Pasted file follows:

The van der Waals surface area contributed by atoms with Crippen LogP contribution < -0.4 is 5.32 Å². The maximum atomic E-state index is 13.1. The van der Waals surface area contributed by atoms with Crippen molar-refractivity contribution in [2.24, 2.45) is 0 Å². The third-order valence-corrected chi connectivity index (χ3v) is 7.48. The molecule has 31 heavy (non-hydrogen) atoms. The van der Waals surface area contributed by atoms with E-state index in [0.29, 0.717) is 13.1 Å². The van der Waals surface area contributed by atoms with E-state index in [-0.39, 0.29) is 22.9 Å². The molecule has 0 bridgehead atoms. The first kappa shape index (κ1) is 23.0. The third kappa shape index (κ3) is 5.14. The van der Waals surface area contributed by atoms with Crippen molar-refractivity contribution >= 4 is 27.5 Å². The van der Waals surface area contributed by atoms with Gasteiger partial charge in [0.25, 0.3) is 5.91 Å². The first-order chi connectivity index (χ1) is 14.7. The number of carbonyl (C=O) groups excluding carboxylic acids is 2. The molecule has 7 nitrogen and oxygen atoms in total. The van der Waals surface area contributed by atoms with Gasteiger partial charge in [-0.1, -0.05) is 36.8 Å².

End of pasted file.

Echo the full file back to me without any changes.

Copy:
The van der Waals surface area contributed by atoms with Crippen LogP contribution < -0.4 is 5.32 Å². The maximum atomic E-state index is 13.1. The van der Waals surface area contributed by atoms with Crippen molar-refractivity contribution in [2.24, 2.45) is 0 Å². The third-order valence-corrected chi connectivity index (χ3v) is 7.48. The molecule has 31 heavy (non-hydrogen) atoms. The van der Waals surface area contributed by atoms with E-state index in [0.29, 0.717) is 13.1 Å². The van der Waals surface area contributed by atoms with E-state index in [-0.39, 0.29) is 22.9 Å². The molecule has 0 bridgehead atoms. The first kappa shape index (κ1) is 23.0. The third kappa shape index (κ3) is 5.14. The van der Waals surface area contributed by atoms with Crippen molar-refractivity contribution >= 4 is 27.5 Å². The van der Waals surface area contributed by atoms with Gasteiger partial charge in [0.25, 0.3) is 5.91 Å². The first-order chi connectivity index (χ1) is 14.7. The number of carbonyl (C=O) groups excluding carboxylic acids is 2. The molecule has 7 nitrogen and oxygen atoms in total. The van der Waals surface area contributed by atoms with Gasteiger partial charge in [-0.1, -0.05) is 36.8 Å².